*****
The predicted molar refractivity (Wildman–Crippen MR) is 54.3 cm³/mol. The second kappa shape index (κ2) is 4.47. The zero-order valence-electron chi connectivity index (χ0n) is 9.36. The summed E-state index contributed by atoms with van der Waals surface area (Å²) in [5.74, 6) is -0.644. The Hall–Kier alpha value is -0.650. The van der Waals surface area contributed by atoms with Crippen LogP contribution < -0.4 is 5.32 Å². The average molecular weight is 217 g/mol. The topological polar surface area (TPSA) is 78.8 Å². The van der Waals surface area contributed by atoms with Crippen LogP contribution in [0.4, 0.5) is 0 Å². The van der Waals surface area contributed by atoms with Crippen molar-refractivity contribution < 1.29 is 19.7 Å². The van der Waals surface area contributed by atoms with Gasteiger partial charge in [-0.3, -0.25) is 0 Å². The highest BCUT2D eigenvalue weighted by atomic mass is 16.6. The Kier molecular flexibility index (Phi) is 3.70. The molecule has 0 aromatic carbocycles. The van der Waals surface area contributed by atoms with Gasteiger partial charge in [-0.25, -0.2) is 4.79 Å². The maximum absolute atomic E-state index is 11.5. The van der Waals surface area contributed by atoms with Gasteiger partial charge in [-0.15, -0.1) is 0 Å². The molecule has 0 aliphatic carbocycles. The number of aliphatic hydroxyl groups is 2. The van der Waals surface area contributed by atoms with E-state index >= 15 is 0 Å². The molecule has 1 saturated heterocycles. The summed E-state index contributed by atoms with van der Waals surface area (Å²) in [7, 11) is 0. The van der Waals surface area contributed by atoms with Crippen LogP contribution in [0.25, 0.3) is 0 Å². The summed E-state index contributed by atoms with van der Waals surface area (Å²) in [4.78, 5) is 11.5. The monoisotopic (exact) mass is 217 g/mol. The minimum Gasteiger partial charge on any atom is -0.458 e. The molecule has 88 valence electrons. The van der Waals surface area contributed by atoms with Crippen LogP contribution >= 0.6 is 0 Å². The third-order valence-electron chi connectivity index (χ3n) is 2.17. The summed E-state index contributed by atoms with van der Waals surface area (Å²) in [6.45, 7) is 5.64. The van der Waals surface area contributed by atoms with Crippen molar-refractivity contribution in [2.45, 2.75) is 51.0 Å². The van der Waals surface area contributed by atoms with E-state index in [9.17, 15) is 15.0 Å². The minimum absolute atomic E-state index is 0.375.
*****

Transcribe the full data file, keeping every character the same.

The predicted molar refractivity (Wildman–Crippen MR) is 54.3 cm³/mol. The second kappa shape index (κ2) is 4.47. The zero-order valence-electron chi connectivity index (χ0n) is 9.36. The summed E-state index contributed by atoms with van der Waals surface area (Å²) in [5.74, 6) is -0.644. The Hall–Kier alpha value is -0.650. The van der Waals surface area contributed by atoms with Crippen LogP contribution < -0.4 is 5.32 Å². The average molecular weight is 217 g/mol. The topological polar surface area (TPSA) is 78.8 Å². The van der Waals surface area contributed by atoms with Crippen LogP contribution in [0.4, 0.5) is 0 Å². The van der Waals surface area contributed by atoms with Crippen molar-refractivity contribution < 1.29 is 19.7 Å². The van der Waals surface area contributed by atoms with Gasteiger partial charge in [-0.3, -0.25) is 0 Å². The highest BCUT2D eigenvalue weighted by atomic mass is 16.6. The Kier molecular flexibility index (Phi) is 3.70. The molecule has 0 aromatic carbocycles. The van der Waals surface area contributed by atoms with Gasteiger partial charge in [-0.25, -0.2) is 4.79 Å². The maximum absolute atomic E-state index is 11.5. The van der Waals surface area contributed by atoms with Gasteiger partial charge in [-0.15, -0.1) is 0 Å². The molecule has 0 aliphatic carbocycles. The number of aliphatic hydroxyl groups is 2. The van der Waals surface area contributed by atoms with E-state index >= 15 is 0 Å². The molecule has 1 saturated heterocycles. The summed E-state index contributed by atoms with van der Waals surface area (Å²) in [7, 11) is 0. The van der Waals surface area contributed by atoms with Crippen LogP contribution in [0.25, 0.3) is 0 Å². The summed E-state index contributed by atoms with van der Waals surface area (Å²) in [4.78, 5) is 11.5. The monoisotopic (exact) mass is 217 g/mol. The minimum Gasteiger partial charge on any atom is -0.458 e. The molecule has 88 valence electrons. The van der Waals surface area contributed by atoms with Crippen LogP contribution >= 0.6 is 0 Å². The third-order valence-electron chi connectivity index (χ3n) is 2.17. The summed E-state index contributed by atoms with van der Waals surface area (Å²) in [6.45, 7) is 5.64. The van der Waals surface area contributed by atoms with Crippen molar-refractivity contribution in [2.45, 2.75) is 51.0 Å². The van der Waals surface area contributed by atoms with E-state index in [9.17, 15) is 15.0 Å². The minimum absolute atomic E-state index is 0.375.